My Blog

Posts for: July, 2019

By Ronald L. Schoepflin, D.D.S.
July 27, 2019
Category: Oral Health
BeontheAlertforWhiteSpotsonTeethWhileWearingBraces

While wearing braces is the path to a healthier and more attractive smile, it can be a difficult journey. One of your biggest challenges will be keeping your teeth clean to avoid a higher risk of tooth decay.

Tooth decay starts with dental plaque, a thin film of bacteria and food particles that accumulates on teeth. Daily brushing and flossing clear this accumulation. But the hardware of braces makes it difficult to access all tooth surfaces, and can even become a haven for plaque.

One sign in particular of tooth decay while wearing braces is the appearance of chalk-like spots on the teeth known as white spot lesions (WSLs). WSLs occur because the minerals in the enamel beneath them have begun to break down in response to decay. The spots can eventually cause both structural and cosmetic problems for a tooth.

The best approach to WSLs is to prevent them from developing in the first place. You'll need to be extra vigilant with daily oral hygiene while wearing braces to reduce plaque buildup. To help with the increased difficulty you might consider using a special toothbrush designed to maneuver more closely around orthodontic hardware. You may also find using a water flosser to be a lot easier than flossing thread.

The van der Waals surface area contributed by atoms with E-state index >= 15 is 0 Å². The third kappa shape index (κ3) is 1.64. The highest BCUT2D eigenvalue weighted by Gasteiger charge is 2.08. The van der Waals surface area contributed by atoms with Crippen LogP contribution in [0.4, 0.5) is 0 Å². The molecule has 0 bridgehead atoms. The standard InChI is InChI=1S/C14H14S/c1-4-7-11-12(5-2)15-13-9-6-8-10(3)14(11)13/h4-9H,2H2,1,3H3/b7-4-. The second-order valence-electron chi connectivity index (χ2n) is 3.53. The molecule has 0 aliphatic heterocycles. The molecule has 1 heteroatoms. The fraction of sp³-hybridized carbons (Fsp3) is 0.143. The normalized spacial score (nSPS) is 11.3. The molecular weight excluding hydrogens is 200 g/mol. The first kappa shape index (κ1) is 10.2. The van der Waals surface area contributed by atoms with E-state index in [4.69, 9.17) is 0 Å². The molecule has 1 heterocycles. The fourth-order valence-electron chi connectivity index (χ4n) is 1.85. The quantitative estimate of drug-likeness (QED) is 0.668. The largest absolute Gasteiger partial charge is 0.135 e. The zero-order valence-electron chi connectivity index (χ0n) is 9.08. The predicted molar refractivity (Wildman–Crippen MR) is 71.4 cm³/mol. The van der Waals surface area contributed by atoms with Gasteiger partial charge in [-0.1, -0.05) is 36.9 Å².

Preventing tooth decay and WSLs also includes what you eat or drink to reduce the effects of enamel de-mineralization. The bacteria that cause decay thrive on sugar, so limit your intake of sweetened foods and beverages. And to avoid excessive demineralization cut back on acidic foods as well.

If despite your best preventive efforts WSLs still form, we can take steps to minimize any damage. For one, we can give your enamel a boost with fluoride applications or other remineralization substances. We can also inject a tooth-colored resin beneath the surface of a WSL that will make it less noticeable.

With any of these and other treatments, though, the sooner we can treat the WSL the better the outcome. Practicing good hygiene and dietary habits, as well as keeping an eye out for any WSL formations, will do the most to protect your new and improved smile.